Woodworker's Journal 2004 Summer, страница 54
Use a band saw to cut the shaped parts. A drum sander smoothes the saw marks away.
A disk sander works wonderfully for shaping the ends of the arm rests, the tops of the back slats and the front corners of the table.
Use scrap spacers to align the seat slats properly when screwing them to the chair's back stretchers. Stock cut the same width as the stretcher supports the slats in this photo.
Laying Out Some Curves
There are a few shaped parts in this project — the front stretchers (pieces 5 and 6), back slats (pieces 9), arm rests (pieces 10) and
brackets (pieces 11). A quick glance at the Exploded View and Elevation Drawings on pages 60 and 61 will orient these parts for you.
After enlarging the Elevations to create your own full-size patterns, cut out each pattern with a pair of scissors and stick them to the boards with a few dabs of glue or with double-sided carpet tape. Then band saw the parts to shape and clean up the cuts with a drum sander in the drill press.
Assembling the Seats and Backs
With all the parts cut, you're ready to move on to the assembly, most of which is done with brass screws (pieces 16). As you proceed, be sure to keep the following approach in mind. To avoid splitting your wood, predrill for every screw. Clamp the pieces together and drill through the first piece of wood with a 1/8" bit. Switch to a 1/16" bit and, using the first hole as a guide, drill almost all the way through the second piece. Countersink for the screws, then drive them home. Brass screws are relatively soft, so drive a steel screw in first, remove it, then install the brass screw.
Start by screwing the seat stretchers (pieces 7) to the seat supports (pieces 2). Screw the back slats (pieces 9) to the stretchers, spacing them 1/2" apart. Then mount the seat slats (pieces 8), spacing them 7/16" apart.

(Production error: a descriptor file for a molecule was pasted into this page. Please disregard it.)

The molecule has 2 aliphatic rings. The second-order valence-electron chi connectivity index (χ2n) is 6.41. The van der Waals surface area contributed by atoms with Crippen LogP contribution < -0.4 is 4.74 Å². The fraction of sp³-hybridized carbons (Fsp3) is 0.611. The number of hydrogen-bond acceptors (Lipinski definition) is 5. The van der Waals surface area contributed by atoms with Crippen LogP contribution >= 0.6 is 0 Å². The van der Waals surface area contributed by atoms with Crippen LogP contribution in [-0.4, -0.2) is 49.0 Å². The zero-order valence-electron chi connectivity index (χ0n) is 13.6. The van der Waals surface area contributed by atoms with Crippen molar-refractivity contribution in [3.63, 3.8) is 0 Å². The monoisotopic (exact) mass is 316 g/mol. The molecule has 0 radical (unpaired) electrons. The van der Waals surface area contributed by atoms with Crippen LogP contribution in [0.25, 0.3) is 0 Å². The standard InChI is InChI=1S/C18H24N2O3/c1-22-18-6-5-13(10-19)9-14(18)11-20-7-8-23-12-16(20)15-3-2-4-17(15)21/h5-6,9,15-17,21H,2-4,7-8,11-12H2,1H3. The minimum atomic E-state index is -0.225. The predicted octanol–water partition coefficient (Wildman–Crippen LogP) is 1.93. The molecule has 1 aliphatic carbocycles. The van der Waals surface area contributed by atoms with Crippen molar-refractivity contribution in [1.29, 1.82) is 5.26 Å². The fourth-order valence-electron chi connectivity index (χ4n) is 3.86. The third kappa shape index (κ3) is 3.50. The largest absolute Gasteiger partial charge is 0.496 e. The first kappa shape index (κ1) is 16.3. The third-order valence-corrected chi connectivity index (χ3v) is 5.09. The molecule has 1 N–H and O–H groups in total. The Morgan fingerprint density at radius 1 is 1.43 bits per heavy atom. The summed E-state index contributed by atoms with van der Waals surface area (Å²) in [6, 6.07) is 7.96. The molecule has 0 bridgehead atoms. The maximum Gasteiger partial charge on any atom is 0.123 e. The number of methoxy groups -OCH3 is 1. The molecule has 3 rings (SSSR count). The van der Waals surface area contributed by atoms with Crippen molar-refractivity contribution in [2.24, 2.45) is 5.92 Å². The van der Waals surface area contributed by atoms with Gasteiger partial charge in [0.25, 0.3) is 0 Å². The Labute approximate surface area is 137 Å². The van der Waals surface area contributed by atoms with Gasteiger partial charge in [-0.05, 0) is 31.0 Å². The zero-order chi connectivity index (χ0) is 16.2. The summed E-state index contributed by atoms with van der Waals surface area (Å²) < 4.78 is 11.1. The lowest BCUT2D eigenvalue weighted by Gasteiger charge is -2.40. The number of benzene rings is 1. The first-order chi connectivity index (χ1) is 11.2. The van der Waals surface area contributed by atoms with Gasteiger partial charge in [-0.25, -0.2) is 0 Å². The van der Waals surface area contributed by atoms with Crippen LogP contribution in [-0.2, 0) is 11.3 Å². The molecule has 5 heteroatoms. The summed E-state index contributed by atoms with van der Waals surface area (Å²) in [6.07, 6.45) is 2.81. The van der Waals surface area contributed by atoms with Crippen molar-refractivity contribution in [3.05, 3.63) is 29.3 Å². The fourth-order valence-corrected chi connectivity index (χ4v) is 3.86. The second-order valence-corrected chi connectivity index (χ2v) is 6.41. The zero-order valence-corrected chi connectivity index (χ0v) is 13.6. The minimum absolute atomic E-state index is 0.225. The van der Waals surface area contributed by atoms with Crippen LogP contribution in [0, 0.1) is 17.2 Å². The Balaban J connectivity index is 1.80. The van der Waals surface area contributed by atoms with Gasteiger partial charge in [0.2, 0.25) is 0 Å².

Attaching the Seats to the Legs
The first step here is to mount the legs (pieces 1) to the seat supports. To get everything lined up properly, you can use an old chairbuilder's
trick: cut a piece of scrap plywood to fit between the legs (12" x 1174"), set it on a flat surface and clamp the legs to it (see the photo on page 61).
Screw each of the seat/back subassemblies to the legs next. Locating these correctly is a snap: make a mark 37/s" up the inside of the back legs, then line up the seat so the bottom corner of each seat support is flush with one of your marks. Now tilt the seat/back subassembly so it angles at 15°, as shown in the Drawings on pages 60 and 61. When everything is lined up, clamp it in place, drive the countersunk screws home and remove your clamps. Use screws and a dab of weatherproof glue to attach the four brackets (pieces 11) to the legs, leaving them flush on top.
Chairs or Settee?
It is a good idea to complete both chairs, then work on transforming them into a settee. All the remaining parts except the table slats are installed with brass bolts (pieces 15), which are driven into threaded brass inserts (pieces 14). This is done so the parts can easily be changed. You could use screws, but after a few conversions the holes will become enlarged and their holding power will diminish.
Locating the inserts is a matter of clamping the parts in place, then drilling a 1/8" pilot hole through both parts. The front, or more visible part, is then redrilled for the bolt. This is a 1/4" hole, countersunk to fit the head of the bolt. The inner, or hidden part, is redrilled to receive a threaded insert. The ones I used require a 3/8" hole, and the insert is installed with a flat screwdriver.
Outdoor Projects Summer 2004 £